Perhaps not too surprisingly, Grizzly didn't bother to engage his brain before leaving his comments.

Let's see if we can guide him to the relevant part of the picture caption shall we?

An injured Lebanese woman lies in her damaged house as she waits to be rescued during the first day of ceasefire, at Bint Jbail, east of the port city of Tyre (Soure) August 14, 2006. REUTERS/Zohra Bensemra (LEBANON)

An injured woman waits to be rescued, and yet, the too-weak-to-move woman:

  • she is laying on sofa cushions, from furniture that does not appear to come from that room
  • is laying on a mattress pad covered by a clean blanket
  • has her lower legs covered by a blanket
  • has a bottle of water that appears and disappears by magic.

The obvious fact illustrated by these photos is that this woman was not waiting to be rescued. She was taken care of if ever injured at all, and thus the story presented in these photos is a lie.

Perhaps that is a concept loss on the simple.

Posted by: Confederate Yankee at August 15, 2006 11:39 PM

I was thinking about it. And you are right.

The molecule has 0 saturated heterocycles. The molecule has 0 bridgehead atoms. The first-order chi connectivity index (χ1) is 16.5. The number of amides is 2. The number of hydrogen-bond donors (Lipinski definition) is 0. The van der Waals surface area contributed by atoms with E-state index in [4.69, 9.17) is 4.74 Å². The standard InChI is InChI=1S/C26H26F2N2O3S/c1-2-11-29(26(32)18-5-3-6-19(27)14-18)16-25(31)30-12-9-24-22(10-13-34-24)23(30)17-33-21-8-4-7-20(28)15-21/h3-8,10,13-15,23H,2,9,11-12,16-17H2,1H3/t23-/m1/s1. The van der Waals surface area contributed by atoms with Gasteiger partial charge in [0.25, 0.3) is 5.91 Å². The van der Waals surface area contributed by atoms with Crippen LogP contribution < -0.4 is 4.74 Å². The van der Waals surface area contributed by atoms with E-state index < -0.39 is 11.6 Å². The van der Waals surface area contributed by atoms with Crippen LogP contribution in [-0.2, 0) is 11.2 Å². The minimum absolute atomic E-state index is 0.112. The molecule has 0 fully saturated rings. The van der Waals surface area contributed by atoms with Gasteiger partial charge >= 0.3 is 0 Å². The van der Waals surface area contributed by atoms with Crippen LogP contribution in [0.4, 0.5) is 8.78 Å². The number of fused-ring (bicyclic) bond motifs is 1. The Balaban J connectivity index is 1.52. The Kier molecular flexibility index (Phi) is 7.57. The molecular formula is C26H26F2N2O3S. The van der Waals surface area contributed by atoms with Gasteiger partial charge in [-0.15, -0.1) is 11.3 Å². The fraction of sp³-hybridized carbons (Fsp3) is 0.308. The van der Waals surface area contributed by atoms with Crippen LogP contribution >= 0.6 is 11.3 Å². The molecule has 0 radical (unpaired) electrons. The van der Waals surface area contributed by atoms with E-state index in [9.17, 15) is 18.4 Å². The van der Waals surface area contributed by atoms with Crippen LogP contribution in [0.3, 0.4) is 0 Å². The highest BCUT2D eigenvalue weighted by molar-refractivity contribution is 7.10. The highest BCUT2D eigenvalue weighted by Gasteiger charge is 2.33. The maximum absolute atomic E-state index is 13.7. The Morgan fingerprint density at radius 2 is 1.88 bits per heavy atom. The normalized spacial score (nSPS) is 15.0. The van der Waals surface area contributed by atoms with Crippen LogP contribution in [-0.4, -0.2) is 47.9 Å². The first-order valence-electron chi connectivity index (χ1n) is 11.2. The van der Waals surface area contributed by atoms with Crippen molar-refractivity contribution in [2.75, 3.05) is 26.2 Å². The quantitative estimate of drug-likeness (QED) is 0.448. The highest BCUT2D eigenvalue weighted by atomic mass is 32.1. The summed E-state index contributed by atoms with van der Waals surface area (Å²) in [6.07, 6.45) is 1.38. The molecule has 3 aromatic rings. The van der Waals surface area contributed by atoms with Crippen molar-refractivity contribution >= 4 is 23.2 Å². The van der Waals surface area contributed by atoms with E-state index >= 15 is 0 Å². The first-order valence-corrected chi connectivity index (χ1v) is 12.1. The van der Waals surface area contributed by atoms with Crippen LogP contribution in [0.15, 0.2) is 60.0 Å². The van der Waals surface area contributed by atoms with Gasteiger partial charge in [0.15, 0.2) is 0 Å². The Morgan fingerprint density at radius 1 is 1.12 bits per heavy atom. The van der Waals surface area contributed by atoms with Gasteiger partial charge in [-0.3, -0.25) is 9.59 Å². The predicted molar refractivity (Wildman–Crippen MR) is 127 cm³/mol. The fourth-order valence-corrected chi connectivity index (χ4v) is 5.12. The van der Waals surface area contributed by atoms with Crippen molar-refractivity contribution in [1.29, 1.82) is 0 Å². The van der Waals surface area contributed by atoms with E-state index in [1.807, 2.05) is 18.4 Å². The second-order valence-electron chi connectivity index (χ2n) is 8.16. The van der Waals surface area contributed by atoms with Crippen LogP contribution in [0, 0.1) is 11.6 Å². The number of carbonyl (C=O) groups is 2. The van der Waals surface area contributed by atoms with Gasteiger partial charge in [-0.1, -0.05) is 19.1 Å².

I know that if my grandma's house got blown up, I'd heave her onto some cushions (and not the clean ones!), toss a blanket on her, and then leave her to fend for herself.

One thing I know is that old folks will always take advantage of any kindness you show them. That's why I support ending social security. We should just dump them on an island somewhere with a bunch of guns, let them learn what it means to be free.

Rescued? Lazy ingrate has already been rescued! Can't you see the water that she had? What a fake photo!!!!

Posted by: Grizzly at August 16, 2006 10:27 AM

Good catch Con Yank.

Posted by: Baldy at August 16, 2006 08:04 PM

Thank you, Grizzly, for illustrating the point at hand. You wouldn't treat your grandmother that way? Neither would I.

That's the point. The people we are fighting are not us, and not like us. They don't think like us. Most importantly, they don't value life like us.

Well done.

Posted by: JPatterson at August 17, 2006 01:46 PM